Foreign Ownership, Control, Gifts, and Contracts
Twice per year institutions must report ownership and control by foreign sources as well as gifts from and contracts with foreign sources that value $250,000 or more. The deadlines for reporting are January 31, 2021, and July 31, 2021. The Department maintains a web portal to facilitate reporting.




Title IV Flexibilities and Waivers
Federal Student Aid published a table of flexibilities and waivers applicable to TitleIV programs due to the pandemic. Read more.


Early Implementation
Institutions may implement the regulation permitting use of synchronous and asynchronous distance learning in the delivery of clock-hour programs by distance learning, if the relevant licensure body will accept distance learning hours to meet licensure requirements. (The regulation goes into effect on July 1, 2021.) Read more.

PPP Updates

Second Draw Loans
The SBA is accepting applications for Second Draw PPP Loans. Recipients of an original PPP loan can apply for a Second Draw provided they can demonstrate a minimum reduction of 25% in gross receipts between comparable quarters in 2019 and 2020, have no more than 300 employees, and have used or will use the full amount of their original loan (for authorized uses). Read more.

Revenue Reduction Calculation
The Small Business Administration published a FAQ on calculating revenue reduction and maximum loan amounts for Second Draw Loans. The document also lists acceptable documentation. Read more.


Deductibility of Business Expenses
The Small Business Administration announced that ordinary and necessary business expenses paid with a forgiven or forgivable PPP loans are tax deductible.  Read more.

PPP Borrowers May Face State Taxes
Many states automatically align their tax code with the most current federal code but not all do so. Some states may tax forgiven loan proceeds. Read more.

Grants, Awards, and Gifts
Grants, Awards, Gifts
Claflin University's Center for Social Justice received a $525,000 grant from Gilead Sciences, Inc. to support its programs. The Center was established in May 2020 and will advocate for social justice. Read more.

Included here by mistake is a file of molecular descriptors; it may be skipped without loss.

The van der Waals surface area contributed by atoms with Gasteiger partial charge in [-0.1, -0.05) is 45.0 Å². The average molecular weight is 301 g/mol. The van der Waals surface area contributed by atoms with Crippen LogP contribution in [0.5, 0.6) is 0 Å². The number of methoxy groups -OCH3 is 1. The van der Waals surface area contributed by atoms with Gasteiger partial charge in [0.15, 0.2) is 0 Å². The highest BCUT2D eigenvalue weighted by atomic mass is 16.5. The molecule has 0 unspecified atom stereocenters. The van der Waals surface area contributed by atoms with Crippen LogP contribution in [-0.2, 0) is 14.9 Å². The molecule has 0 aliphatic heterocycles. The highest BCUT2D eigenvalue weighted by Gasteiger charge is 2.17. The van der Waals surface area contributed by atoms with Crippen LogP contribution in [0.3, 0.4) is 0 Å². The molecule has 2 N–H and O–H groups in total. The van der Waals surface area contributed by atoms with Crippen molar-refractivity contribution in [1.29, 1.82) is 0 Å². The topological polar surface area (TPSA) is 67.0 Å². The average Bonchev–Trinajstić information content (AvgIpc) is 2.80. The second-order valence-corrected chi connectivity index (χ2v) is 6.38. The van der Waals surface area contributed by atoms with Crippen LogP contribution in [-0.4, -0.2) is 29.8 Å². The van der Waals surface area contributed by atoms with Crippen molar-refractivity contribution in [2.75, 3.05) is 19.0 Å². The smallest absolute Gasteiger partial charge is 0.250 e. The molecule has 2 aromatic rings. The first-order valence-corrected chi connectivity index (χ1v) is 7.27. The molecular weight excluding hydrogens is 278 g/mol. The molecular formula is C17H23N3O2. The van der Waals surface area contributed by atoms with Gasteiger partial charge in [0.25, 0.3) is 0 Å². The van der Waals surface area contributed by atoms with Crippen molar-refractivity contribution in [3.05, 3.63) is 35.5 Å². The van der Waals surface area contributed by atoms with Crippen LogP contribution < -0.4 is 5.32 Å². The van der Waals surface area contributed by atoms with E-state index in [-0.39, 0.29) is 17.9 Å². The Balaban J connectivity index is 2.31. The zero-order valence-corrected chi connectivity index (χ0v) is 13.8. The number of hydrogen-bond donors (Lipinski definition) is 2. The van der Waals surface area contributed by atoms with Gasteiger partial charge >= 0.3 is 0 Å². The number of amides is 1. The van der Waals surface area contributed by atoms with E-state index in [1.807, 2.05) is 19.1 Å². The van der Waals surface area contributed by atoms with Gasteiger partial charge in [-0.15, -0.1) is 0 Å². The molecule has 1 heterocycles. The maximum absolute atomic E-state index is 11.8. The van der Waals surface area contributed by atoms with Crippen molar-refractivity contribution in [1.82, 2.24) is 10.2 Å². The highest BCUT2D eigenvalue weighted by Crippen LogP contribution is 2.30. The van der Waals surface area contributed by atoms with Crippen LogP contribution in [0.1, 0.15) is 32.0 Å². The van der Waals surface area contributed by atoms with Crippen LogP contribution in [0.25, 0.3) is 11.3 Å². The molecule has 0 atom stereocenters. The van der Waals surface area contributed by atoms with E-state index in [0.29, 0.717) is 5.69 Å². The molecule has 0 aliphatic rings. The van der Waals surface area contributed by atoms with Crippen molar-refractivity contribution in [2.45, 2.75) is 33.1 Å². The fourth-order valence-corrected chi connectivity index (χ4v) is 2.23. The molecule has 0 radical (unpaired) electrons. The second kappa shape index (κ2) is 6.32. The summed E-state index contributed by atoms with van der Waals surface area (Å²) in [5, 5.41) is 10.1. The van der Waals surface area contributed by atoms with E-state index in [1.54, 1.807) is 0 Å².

North Carolina A&T State University received a $5,500,000 grant from Corning Inc. as part of a five-year partnership aimed at preparing students for careers in science, technology, engineering, mathematics, and education. The funds will be used to provide scholarships and internships, and to create career opportunities. Read more.

The UNCF received a commitment of $1,200,000 from Credit Suisse to establish an endowed scholarship program. The Credit Suisse Scholars Program will provide scholarships for students attending HBCUs in North Carolina. Read more.

Prairie View A&M University has received $1,000,000 from Halliburton to create the Halliburton Business and Engineering Scholarship Fund. The fund will provide scholarships to eligible juniors and seniors majoring in accounting, management, information systems, finance, and engineering. Read more.

The Episcopal Church has launched its 2021 Absalom Jones Fund Campaign. Proceeds from the campaign will benefit St. Augustine’s University and Voorhees College, the only institutions remaining from the original 10 Episcopal HBCUs. The campaign commemorates Absalom Jones, the first African American to be ordained by the Episcopal Church. Jones was an abolitionist who co-founded the Free African Society in 1787. Read more.

Philander Smith College received $300,000 in unrestricted funds from Microsoft to support its Workforce Innovation Strategic and Economic Public Private Partnerships (WISE P3), a workforce development initiative. Read more.

Elizabeth City State University received a $75,000 grant from the University of North Carolina System to support research aimed at identifying the strain of COVID-19 infecting people in the northeastern part of the state. The data will be used to develop new vaccines. Read more.

Denmark Technical College received $20,000 from Ellucian to provide scholarships to students to help cover the cost of attendance. Read more.

Jarvis Christian College received $2,000,000 in technology tools and training from IBM. Specially designed courses will be offered to faculty and students and cover topics such as the Internet of Things and enterprise design thinking. Read more.